The main aim of the project ITTI is to improve accessibility of tourism services through tailored training for tourism employees on working with disabled and elderly guests, and to increase the competitiveness of tourism facilities and tourism workers on the labour market. 0 comments
ENAT Library Item
No sensible person in business makes life more difficult for their customers. The most successful businesses make life easier. The information in this leaflet will make both your life easier and your business more successful.
23/01/2010 European Disability Forum Comments on AFNOR Feasibility Study on Accessibility to Tourism and Transport Services to Disabled People
EDF considers that the developments of terminology and classification standards are necessary in these areas as a pre-requisite for any future initiative on access to transport and tourism services. Clarifying the definition of disability on one hand, and of accessibility to transport and tourism services on the other, is crucial. EDF underlines the importance of basing all standardisation initiatives on the social model of disability and on a human rights approach.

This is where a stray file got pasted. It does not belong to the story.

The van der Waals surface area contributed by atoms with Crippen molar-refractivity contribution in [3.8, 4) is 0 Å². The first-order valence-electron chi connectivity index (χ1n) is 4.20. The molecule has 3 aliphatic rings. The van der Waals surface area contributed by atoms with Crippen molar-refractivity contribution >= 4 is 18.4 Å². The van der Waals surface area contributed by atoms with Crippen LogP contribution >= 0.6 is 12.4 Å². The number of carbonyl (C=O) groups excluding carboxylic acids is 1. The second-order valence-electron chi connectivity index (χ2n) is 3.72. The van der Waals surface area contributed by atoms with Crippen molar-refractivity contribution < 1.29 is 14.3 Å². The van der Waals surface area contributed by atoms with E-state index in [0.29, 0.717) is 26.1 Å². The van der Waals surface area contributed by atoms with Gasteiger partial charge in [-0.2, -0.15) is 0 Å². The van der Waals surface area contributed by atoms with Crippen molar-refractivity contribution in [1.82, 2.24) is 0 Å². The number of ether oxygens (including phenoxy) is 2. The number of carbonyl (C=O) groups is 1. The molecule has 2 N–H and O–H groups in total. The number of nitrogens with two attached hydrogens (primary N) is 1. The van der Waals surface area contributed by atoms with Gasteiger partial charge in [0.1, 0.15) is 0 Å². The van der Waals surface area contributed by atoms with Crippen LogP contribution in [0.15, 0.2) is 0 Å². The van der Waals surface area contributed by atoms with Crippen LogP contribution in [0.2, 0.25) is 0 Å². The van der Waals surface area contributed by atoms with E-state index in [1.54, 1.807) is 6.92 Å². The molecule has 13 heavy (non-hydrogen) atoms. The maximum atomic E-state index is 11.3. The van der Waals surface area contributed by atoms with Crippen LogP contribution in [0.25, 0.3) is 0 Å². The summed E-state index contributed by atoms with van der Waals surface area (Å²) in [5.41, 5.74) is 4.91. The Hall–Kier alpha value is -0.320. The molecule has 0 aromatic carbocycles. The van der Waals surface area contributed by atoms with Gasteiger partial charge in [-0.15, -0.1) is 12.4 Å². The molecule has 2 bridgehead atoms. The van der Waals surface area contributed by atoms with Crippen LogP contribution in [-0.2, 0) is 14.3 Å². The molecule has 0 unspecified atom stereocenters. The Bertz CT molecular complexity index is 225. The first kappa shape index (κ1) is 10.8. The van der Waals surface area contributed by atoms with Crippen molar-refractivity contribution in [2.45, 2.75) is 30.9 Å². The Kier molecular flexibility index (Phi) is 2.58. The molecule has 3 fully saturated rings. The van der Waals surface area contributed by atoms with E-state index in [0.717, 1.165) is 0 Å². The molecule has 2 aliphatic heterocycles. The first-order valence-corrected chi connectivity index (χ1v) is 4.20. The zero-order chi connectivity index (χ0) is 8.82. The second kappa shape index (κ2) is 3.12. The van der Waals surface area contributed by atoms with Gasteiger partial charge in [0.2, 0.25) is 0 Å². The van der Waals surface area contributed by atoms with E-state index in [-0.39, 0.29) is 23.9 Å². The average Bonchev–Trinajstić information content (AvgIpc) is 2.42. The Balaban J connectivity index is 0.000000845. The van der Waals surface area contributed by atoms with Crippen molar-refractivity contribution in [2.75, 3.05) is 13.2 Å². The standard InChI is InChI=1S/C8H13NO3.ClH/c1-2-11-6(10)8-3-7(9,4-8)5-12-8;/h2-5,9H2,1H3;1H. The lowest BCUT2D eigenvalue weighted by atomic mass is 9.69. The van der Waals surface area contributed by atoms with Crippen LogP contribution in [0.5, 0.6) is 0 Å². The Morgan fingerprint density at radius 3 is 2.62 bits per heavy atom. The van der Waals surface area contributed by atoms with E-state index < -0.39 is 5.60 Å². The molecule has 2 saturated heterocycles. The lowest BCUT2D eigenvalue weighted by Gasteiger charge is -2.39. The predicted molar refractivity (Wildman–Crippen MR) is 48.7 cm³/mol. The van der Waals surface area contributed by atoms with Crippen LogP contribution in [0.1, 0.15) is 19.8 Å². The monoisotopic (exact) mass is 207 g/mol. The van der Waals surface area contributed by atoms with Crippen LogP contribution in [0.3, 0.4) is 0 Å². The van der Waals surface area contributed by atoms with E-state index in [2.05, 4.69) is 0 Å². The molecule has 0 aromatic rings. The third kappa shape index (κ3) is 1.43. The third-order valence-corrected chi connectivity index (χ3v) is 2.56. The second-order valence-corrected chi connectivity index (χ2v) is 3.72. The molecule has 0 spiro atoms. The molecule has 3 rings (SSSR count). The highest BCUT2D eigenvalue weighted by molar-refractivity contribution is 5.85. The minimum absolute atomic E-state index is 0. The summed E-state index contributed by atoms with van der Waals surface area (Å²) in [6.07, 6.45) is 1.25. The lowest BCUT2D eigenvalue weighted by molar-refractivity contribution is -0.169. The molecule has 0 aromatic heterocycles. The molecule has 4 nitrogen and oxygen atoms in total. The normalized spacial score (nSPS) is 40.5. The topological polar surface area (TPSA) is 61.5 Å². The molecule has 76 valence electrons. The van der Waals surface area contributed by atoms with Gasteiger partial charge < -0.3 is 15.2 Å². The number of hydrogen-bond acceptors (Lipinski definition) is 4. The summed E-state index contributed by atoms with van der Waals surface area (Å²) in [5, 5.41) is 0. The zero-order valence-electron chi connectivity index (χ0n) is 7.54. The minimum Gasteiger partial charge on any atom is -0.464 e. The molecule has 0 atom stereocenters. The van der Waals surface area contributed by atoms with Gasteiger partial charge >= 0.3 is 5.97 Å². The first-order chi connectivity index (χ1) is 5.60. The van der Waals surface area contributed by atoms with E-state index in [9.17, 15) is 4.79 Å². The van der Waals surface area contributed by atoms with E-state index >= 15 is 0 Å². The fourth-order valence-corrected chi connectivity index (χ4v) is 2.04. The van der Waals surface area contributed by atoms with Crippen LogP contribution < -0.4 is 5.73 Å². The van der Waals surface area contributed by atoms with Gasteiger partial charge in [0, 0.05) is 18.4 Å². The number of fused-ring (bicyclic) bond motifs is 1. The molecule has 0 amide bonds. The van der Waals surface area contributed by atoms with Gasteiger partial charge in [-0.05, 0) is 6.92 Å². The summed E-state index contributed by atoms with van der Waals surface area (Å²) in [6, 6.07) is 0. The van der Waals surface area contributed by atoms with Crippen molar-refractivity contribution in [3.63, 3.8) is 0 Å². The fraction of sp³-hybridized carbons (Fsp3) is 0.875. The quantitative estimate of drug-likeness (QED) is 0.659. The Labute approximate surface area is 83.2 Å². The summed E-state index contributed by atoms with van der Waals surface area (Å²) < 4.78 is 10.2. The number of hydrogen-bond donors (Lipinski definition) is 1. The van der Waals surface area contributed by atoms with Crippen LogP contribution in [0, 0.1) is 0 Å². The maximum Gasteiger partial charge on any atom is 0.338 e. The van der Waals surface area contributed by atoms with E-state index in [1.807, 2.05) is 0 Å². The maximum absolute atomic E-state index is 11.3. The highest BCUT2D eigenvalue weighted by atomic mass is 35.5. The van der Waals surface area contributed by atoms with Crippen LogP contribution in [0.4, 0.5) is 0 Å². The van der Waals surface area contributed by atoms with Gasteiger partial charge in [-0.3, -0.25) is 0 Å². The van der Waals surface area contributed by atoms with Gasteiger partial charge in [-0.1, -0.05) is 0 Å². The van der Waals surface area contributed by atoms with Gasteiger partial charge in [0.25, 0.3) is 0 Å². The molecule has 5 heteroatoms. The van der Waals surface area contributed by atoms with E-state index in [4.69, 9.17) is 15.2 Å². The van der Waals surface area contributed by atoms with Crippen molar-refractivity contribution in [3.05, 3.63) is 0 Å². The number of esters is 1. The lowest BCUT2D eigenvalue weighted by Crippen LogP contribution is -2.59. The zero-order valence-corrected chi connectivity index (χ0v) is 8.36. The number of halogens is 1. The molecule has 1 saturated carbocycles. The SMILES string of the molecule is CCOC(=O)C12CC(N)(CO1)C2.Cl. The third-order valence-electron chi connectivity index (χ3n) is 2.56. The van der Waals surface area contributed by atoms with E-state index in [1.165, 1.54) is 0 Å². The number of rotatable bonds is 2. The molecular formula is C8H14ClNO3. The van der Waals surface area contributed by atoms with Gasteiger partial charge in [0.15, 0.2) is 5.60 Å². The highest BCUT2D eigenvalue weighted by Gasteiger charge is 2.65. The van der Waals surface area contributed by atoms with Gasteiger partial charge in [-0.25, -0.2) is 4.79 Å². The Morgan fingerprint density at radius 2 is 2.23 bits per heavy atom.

23/01/2010 ANEC Comments on AFNOR Feasibility Study on Accessibility to Tourism and Transport Services to Disabled People
ANEC considers that a European horizontal legislative framework should be established to cover the safety and quality of all tourism and transport services. Such a framework should apply also to more vulnerable consumers, such as children or older persons. This framework should be underpinned by formal standards. Moreover, ANEC stresses the need for CEN to put in place an effective strategy to ensure the balanced involvement of all relevant stakeholder groups in the development of any standards in this field, and in particular to ensure the involvement of organisations representing disabled or older persons.
14/01/2010 Accessible Tourism: European Union and United Nations Policy on The Accessibility of Disabled People to Travel, Tourist Accommodation and Venues